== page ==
Schopenhauer on Amour Propre

“If we were not all so excessively interested in ourselves, life would be so uninteresting that none of us would be able to endure it.”

Arthur Schopenhauer

Excerpted from: Winokur, Jon, ed. The Big Curmudgeon. New York: Black Dog & Leventhal, 2007.

Liaison (n)

Lately, I’ve been using Merriam-Webster’s Word of the Day to guide my writing of context clues worksheets. Here is a context clues worksheet on the noun liaison which was yesterday’s word.

If you find typos in this document, I would appreciate a notification. And, as always, if you find this material useful in your practice, I would be grateful to hear what you think of it. I seek your peer review.

Relief (n)

“Carving, molding, or stamping in with the design projects from or is sunk into the surface. The degree of projection varies from shallow (bas relief) to deep (alto rilievo).”

Excerpted from: Diamond, David G. The Bulfinch Pocket Dictionary of Art Terms. Boston: Little Brown, 1992.

Mea Culpa (n)

Because it was Merriam-Webster’s Word of the Day yesterday, and because it is arguably a term–and definitely a concept–students should understand, here is a context clues worksheet on the noun mea culpa. As it sounds, it is a Latin phrase and is an acknowledgement of one’s fault or error. Another way of thinking about is to remember that if you do something wrong, you are culpable for your action and its consequence.

If you find typos in  and this document, I would appreciate a notification. And, as always, if you find this material useful in your practice, I would be grateful to hear what you think of it. I seek your peer review.

Write It Right: Forecasted

“Forecasted: For this abominable word we are indebted to the weather bureau–at least it was not sent upon us until that affliction was with us. Let us hope that it may some day be losted from the language.”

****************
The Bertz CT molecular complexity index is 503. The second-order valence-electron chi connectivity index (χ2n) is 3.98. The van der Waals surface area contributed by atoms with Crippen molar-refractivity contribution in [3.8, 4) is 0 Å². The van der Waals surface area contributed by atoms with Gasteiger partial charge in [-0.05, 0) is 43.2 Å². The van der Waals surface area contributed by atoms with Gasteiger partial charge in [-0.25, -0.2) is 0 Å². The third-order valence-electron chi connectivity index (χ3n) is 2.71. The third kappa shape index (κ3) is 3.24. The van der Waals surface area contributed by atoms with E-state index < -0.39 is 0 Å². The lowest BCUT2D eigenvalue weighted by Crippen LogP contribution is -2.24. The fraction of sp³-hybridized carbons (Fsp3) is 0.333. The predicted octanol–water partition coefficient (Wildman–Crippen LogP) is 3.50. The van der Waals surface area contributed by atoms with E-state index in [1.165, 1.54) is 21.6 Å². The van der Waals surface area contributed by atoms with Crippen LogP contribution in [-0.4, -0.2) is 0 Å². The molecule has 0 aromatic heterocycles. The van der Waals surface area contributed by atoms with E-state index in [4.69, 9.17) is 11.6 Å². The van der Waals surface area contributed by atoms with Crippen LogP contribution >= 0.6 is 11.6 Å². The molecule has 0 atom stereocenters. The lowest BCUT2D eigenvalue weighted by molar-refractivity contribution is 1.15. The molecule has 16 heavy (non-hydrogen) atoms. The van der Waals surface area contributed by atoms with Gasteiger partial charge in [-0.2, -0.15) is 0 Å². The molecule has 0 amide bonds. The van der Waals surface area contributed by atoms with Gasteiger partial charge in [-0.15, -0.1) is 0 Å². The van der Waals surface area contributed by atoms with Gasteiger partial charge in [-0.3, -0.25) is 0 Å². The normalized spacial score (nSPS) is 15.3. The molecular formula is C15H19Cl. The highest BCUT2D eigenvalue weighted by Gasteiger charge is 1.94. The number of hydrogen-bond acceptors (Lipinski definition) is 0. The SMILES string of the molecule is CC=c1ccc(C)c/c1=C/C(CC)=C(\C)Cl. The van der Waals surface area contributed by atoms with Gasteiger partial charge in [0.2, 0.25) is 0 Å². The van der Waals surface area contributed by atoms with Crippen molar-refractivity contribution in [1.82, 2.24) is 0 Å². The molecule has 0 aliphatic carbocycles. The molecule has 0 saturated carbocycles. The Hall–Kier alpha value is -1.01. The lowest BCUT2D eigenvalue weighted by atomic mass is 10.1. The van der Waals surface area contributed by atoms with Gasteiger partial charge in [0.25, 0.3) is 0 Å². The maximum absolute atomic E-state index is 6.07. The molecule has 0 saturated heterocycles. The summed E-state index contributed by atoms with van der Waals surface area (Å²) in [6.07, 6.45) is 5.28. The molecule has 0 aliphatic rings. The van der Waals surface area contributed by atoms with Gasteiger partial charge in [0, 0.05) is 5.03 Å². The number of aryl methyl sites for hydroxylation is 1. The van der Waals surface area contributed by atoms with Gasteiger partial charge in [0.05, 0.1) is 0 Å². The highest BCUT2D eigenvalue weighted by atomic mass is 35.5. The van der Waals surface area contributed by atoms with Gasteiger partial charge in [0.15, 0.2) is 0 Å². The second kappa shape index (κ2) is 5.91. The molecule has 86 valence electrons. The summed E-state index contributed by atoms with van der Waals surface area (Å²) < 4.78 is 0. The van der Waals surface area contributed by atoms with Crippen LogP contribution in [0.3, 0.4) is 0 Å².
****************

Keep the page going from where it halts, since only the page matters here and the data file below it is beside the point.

Excerpted from: Bierce, Ambrose. Write it Right: A Little Blacklist of Literary Faults. Mineola, NY: Dover, 2010.

The Great Gatsby

Several students in the school in which I serve expressed interest in the literature of the Jazz Age and Gatsby in particular, so here is a short reading on The Great Gatsby along with the vocabulary building and comprehension worksheet that attends it.

If you find typos in these documents, I would appreciate a notification. And, as always, if you find this material useful in your practice, I would be grateful to hear what you think of it. I seek your peer review.

This Is Spinal Tap

“A spoof documentary (1984) written by Christopher Guest, Michael McKean, Harry Shearer and Rob Reiner about an ageing British heavy metal band on a disastrous tour of the United States. The accuracy of this satire about the rock business fooled many people into thinking that Spinal Tap was a real rock group. The wheel turned full circle when the band actually conducted a US tour with their second album Break Like the Wind in the early 1990s.”

Excerpted from: Crofton, Ian, ed. Brewer’s Curious Titles. London: Cassell, 2002.